Moriarty the Patriot Vols 1 and 2

Moriarty the Patriot Volume 1 by Ryosuke Takeuchi and Hikaru Miyoshi

I was intrigued by the concept of Moriarty the Patriot, because I was curious how the manga would flip Moriarty from being the antagonist into being the protagonist of his own story. It turns out that Moriarty has an intrinsically sympathetic goal – full scale class warfare! This first volume details how the evil mastermind Moriarty is adopted into a family of nobles, with a slightly sociopathic older brother named Albert who is determined to wage war against the nobility with the benefit of his younger brother’s genius.

The chapters in this first volume often involve an episodic approach to plot, with Moriarty intervening in the lives of people who’ve been taken advantage of by so-called nobility. His focus on revenge is certainly satisfying, and by the end of the volume, he’s surrounded himself with a core group of companions who are similarly bent on striking back against the British class system.

Moriarty the Patriot Volume 2 Ryosuke Takeuchi and Hikaru Miyoshi

I found this second volume a little less interesting because it had more of the expected story beats that I’d assume would show up in a Holmes adaptation. I was a little disappointed that there wasn’t more Moriarty in this volume. Here the reader sees Takeuchi’s version of Holmes meet Watson and figure out how to deal with his landlady Mrs Hudson. While it was enjoyable, there wasn’t as much dramatic tension because other than his lower class affectation, Holmes is pretty much what one would expect. As Holmes hurdles into his next case, I’m curious to see if he’s going to be at odds with Moriarty once more, and I’m looking forward to seeing what will happen when they start clashing over cases involving spectacularly murdered noblemen.

Way of the Househusband Vols 3 and 4

Way of the Househusband Volumes 3 and 4 by Kousuke Oono

One of my favorite things about Way of the Househusband is how ordinary household chores get infused with the action and drama of a gangster drama. Tatsu and his wife Miku have to band together to banish a roach in the opening chapter, and they cycle through roach fighting options growing more and more frantic until their foe is vanquished. There’s no real overarching story line here, but the episodes around high stakes bread baking and grocery store promotion antics were funny. I enjoy most when the househusband has interactions with people from his past, and he runs into his old boss (and an adorable dog!) and then again the grocery store becomes a site for a reunion with a woman yakuza boss from his past. Seeing tough guys melt in the presence of the sheer competence of ladies whipping up nutritious homemade dog food is both heartwarming and hilarious.

I also enjoy the little vignettes that show the househusband and Miku together, and the 4th volume has a couple stories that show the couple tackling going to a theme park with military precision and taking on some local toughs in a dynamic beach volleyball tournament. I was quite amused by the drug dealing influence on boba tea recipies and distribution, as well as a dramatic trip to the dollar store to secure the essential tools of the house keeping trade. While this series is predictable, it is the good kind of predictable that you can find with very well-executed comedy series. The jokes might be the same, but the quirky mash-up between yakuza antics and housekeeping always seems both refreshing and funny. This series is helped a lot by Oono’s dynamic and expressive art which infuses the most mundane tasks with the high-stakes suspense worthy of an action movie.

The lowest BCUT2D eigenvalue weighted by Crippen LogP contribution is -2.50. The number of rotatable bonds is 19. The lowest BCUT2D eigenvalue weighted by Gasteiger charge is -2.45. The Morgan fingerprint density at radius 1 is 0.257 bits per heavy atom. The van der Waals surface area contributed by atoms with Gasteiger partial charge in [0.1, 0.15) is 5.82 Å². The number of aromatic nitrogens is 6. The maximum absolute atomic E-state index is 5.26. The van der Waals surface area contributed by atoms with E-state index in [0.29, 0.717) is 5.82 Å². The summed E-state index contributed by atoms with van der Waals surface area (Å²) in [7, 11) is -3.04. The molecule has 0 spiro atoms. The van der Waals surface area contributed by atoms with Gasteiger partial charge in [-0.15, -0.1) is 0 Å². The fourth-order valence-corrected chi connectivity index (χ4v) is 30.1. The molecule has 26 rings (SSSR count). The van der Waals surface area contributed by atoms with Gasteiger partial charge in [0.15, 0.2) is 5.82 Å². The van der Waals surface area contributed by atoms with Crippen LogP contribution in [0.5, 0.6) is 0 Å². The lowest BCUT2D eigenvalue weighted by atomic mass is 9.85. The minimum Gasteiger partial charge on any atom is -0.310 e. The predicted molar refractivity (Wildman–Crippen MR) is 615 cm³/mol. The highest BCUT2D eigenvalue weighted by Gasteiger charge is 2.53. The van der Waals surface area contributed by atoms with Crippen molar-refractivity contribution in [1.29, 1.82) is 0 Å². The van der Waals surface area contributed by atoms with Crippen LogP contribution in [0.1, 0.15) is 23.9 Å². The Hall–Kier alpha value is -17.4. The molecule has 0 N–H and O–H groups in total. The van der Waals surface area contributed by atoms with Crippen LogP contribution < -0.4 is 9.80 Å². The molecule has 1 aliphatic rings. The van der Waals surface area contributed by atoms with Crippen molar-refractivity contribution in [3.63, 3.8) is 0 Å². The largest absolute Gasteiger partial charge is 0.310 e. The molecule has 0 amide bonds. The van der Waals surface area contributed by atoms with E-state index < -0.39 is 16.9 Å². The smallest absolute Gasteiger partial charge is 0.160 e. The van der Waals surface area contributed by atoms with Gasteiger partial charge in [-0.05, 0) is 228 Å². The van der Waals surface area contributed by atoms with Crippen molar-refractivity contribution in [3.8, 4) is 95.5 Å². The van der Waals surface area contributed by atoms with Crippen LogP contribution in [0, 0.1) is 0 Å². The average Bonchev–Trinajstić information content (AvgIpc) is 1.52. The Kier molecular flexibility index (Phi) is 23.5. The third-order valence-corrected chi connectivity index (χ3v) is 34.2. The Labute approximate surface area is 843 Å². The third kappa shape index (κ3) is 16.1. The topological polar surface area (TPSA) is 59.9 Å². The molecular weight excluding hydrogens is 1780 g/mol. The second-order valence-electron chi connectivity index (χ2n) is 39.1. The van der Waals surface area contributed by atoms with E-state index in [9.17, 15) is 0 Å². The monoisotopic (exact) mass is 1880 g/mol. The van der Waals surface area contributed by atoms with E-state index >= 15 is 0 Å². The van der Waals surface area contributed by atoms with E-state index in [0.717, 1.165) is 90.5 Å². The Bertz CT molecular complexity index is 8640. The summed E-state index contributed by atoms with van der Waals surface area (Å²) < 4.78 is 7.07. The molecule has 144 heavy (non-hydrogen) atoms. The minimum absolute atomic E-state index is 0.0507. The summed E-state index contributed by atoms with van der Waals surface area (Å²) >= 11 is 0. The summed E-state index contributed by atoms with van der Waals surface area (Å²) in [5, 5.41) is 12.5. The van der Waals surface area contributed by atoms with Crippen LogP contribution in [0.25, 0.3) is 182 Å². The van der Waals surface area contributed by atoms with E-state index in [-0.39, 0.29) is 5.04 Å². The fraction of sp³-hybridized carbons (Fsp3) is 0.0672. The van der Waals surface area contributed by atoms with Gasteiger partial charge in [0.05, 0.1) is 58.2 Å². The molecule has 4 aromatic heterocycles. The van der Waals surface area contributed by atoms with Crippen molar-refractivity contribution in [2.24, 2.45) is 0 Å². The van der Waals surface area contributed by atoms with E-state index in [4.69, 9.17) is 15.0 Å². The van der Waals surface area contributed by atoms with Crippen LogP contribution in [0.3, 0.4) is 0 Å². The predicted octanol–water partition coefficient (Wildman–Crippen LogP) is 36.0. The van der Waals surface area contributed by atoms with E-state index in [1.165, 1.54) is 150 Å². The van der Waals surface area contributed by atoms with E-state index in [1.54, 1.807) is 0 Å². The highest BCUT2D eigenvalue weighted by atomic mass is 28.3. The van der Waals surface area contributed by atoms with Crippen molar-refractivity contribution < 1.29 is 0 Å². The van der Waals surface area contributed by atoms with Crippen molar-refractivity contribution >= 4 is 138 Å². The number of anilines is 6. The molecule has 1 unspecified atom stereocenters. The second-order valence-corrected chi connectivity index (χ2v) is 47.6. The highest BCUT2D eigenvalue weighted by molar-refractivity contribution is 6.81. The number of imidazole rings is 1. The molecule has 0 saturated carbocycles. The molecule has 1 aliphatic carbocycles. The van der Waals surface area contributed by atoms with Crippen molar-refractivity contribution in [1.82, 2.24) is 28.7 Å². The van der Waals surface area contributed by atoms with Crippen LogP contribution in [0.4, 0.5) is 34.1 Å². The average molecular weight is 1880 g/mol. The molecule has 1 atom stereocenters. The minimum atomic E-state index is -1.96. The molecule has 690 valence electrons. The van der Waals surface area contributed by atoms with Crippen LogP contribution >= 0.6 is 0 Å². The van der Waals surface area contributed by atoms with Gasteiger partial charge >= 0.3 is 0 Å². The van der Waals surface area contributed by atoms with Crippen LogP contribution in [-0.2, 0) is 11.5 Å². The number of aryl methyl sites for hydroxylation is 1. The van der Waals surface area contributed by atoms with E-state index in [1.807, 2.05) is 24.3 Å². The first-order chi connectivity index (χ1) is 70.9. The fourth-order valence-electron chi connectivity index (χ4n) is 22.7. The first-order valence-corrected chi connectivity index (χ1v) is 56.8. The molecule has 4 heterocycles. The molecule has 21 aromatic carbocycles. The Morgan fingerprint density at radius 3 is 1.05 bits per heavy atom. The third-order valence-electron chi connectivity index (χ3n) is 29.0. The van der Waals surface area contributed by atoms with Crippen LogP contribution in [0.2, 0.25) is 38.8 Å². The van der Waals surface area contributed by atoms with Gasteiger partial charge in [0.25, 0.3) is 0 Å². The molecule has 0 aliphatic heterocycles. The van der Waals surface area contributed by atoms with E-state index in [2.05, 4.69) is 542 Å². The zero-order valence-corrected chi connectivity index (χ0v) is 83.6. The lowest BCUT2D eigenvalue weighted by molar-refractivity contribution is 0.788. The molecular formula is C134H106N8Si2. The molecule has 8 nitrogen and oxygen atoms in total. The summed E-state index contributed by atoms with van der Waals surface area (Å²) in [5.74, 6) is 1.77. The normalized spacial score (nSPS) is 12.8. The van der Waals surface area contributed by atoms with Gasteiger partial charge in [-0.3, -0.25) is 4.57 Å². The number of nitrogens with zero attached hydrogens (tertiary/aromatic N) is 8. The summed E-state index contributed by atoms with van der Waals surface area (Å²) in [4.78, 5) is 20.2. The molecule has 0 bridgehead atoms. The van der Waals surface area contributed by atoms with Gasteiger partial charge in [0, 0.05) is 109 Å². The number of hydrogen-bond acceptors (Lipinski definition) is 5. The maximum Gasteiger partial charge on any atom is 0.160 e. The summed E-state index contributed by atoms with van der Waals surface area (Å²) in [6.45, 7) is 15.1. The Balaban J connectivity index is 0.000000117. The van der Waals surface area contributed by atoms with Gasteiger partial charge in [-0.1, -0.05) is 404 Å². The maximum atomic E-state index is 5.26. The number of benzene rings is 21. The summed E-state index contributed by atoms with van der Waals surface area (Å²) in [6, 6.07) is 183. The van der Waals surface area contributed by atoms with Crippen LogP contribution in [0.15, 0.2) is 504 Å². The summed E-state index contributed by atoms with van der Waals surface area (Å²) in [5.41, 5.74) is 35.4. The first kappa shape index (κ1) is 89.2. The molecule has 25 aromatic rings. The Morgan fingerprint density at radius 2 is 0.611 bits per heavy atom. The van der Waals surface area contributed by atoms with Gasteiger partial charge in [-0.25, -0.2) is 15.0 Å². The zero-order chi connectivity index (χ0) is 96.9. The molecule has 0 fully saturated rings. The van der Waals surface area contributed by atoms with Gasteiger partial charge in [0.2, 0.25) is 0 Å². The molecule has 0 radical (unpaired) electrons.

An Incurable Case of Love, Vol 5

An Incurable Case of Love Volume 5 by Maki Enjoji

After four volumes with plenty of workplace hijinks now that Tendo and Nana have become an actual couple, there have to be some random external influences show up to test their relationship. In the fifth volume this takes the form of a forlorn young man who shows up and demands that Nana hide him from some people who are following him. This turns into an extremely odd impromptu date involving a bowling alley and a park. Nana humors him for awhile, because her nursing instincts are kicking in. When he has a seizure, Nana has him transported to her hospital.

An Incurable Case of Love Volume 5

The young man turns out to be Chikashi, the heir to a conglomerate. He refuses to be transported to a private hospital and demands that Nana be assigned as his personal nurse. Nana agrees after Chikashi makes it clear that he isn’t above a bit of blackmail, he also incorporates some threats to Tendo’s career. Nana and Tendo’s relationship is strained, and while Chikashi is clearly acting like an extremely bratty patient, he’s also doing this because he’s incredibly lonely. One of the best parts of this volume was Tendo’s aggravated faces as he attempts to deal with this situation semi-professionally. Nana lets her caring nature lead to her getting taken advantage of, but it seems like Chikashi ends up in a better place than he was before, so if her goal is to maintain being an excellent nurse, she’s still on track to achieve it. While there isn’t really a high amount of drama or complex story line in this volume, this workplace romance still manages to be diverting and seeing Nana and Tendo work through their issues with the core of their relationship strong is plenty heartwarming.